Monday, 14 June 2010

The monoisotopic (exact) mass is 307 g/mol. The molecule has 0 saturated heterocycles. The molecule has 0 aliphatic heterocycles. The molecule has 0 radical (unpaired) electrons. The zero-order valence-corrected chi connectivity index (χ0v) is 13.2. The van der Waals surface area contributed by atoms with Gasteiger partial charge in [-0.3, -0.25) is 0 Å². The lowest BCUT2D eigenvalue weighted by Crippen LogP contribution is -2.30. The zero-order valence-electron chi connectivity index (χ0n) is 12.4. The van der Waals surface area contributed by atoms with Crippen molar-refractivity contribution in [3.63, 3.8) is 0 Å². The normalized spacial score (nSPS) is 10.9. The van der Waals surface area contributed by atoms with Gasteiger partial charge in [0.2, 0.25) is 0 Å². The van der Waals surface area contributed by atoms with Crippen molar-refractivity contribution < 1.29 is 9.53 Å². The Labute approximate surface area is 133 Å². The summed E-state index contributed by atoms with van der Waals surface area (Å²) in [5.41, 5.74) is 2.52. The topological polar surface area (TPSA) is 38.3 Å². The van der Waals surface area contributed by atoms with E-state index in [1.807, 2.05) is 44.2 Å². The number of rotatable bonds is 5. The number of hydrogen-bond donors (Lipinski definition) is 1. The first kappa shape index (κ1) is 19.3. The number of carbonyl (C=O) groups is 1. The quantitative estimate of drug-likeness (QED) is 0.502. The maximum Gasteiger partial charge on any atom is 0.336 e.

I'm afraid I'm in danger of turning into a Kebony bore - but it is such a great product and such a good idea! You can get sustainably grown teak, but problem with it is that it has to grow fast in order to be sustainable, so it tends to be softer, more sappy and generally not up to scratch. Kebony, on the other hand (here she goes) uses sustainably grown wood, in our case maple but sometimes a softwood like pine, which is then placed in a vat of furfuryl alcohol (a natural and harmless byproduct of the sugar making industry) and heated. It's a clever way of mimicking the natural process which goes on during the long growth of a tropical hardwood - and the result is this incredibly durable wood, which looks and feels and weathers like the best quality teak, but is absolutely, certifiably sustainable. Apparently in Norway it's impossible to import teak and some Kebony was recently used in a local train station for seating. Within days the local council was inundated with complaints, and demands for the seating to be removed and somebody prosecuted, as people were convinced it was made out of tropical hardwood. In the end, signs had to be permanently erected explaining the provenance of the wood before the furore died down. Is this a sign of things to come in the rest of Europe? We certainly are some way behind our Norwegian friends.